BC Cancer Agency scientists, Drs. Calum MacAulay and Andrew Minchinton, are among 11 recipients for the inaugural Innovation to Commercialization (I2C) awards from the Michael Smith Foundation for Health Research.
Drs. Calum MacAulay and Andrew Minchinton are among 11 recipients for the inaugural Innovation to Commercialization (I2C) awards from the Michael Smith Foundation for Health Research (MSFHR).
The I2C Program is designed to help researchers advance discoveries or inventions towards commercialization by supporting commercialization activities that strengthen the value of their intellectual property, facilitate collaboration and attract future investment.
You can read about all 11 I2C award recipients and their projects, selected through MSFHR's rigorous peer review process including national experts from academia and industry, here
Dr. Calum MacAulay: Predicting the behaviour of prostate cancers
Treatment for prostate cancer can have significant negative impact on quality of life and health care costs, and should only be utilized when the cancer itself is likely to be fatal. Treatment recommendations are based on PSA levels, clinical staging and Gleason scoring. Active surveillance is a preferred approach when the disease is low-risk and small.
Significantly, five to 10 per cent of individuals with low-risk disease who are treated up-front experience poor outcomes. Additionally, more than 40 per cent of active surveillance patients may progress and require treatment — and half of those will ultimately fail treatment. The effectiveness of active surveillance is limited without a clinical tool to accurately assess risk of progression.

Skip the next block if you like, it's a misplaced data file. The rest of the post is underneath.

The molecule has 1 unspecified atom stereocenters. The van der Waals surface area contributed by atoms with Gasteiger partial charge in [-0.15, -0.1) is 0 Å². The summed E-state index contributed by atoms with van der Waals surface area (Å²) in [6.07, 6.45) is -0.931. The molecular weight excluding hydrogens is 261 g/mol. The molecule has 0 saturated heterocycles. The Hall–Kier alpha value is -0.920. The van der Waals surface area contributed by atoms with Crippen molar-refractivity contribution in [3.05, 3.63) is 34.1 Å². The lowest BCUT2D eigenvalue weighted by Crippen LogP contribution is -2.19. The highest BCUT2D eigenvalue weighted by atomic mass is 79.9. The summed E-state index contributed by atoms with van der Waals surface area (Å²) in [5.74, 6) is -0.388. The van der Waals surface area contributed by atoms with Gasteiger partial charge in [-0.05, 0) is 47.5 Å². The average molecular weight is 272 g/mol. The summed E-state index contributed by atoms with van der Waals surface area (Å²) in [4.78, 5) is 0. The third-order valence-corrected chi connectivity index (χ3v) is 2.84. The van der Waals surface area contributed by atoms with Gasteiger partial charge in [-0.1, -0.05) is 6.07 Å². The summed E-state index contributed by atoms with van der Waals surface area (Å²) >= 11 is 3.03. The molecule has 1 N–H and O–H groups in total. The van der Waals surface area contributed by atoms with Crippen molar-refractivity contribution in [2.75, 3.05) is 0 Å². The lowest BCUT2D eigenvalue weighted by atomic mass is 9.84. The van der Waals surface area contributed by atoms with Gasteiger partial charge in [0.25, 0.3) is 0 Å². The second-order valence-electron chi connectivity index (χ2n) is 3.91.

In small pilot studies, Dr. MacAulay’s lab has demonstrated the ability to predict aggressive behaviour in prostate cancers with greater than 80 per cent accuracy using a specific imaging technology that uses the measurement of genomic organization at large in individual cells along with the cell’s position within the patient’s tissue.
Dr. Andrew Minchinton: Enhancing tumour sensitivity to radiotherapy
Half of all cancer patients receive radiation therapy, impacting about seven million people worldwide each year. Enhancing tumour sensitivity to radiotherapy would have a far reaching and significant impact on patients with many kinds of cancer.
Dr. Minchinton’s lab has developed novel inhibitors of DNA-repair that can dramatically enhance the elimination of cancer cells with radiotherapy. With the I2C grant, he will improve his previously developed small molecule inhibitors of a DNA repair protein by developing therapeutic regimens to optimize their use for maximum anti-cancer benefit and minimize their effect on normal tissue. The overall aim of the project is to identify optimized inhibitors suitable for clinical candidate evaluation.
After the preclinical work, Dr. Minchinton will seek corporate partners to take the candidate into full clinical evaluation involving Phase I through III clinical trials. DNA damage repair mechanisms as a route to improved therapy could have a significant impact on the effectiveness of radiotherapy for cancer treatment.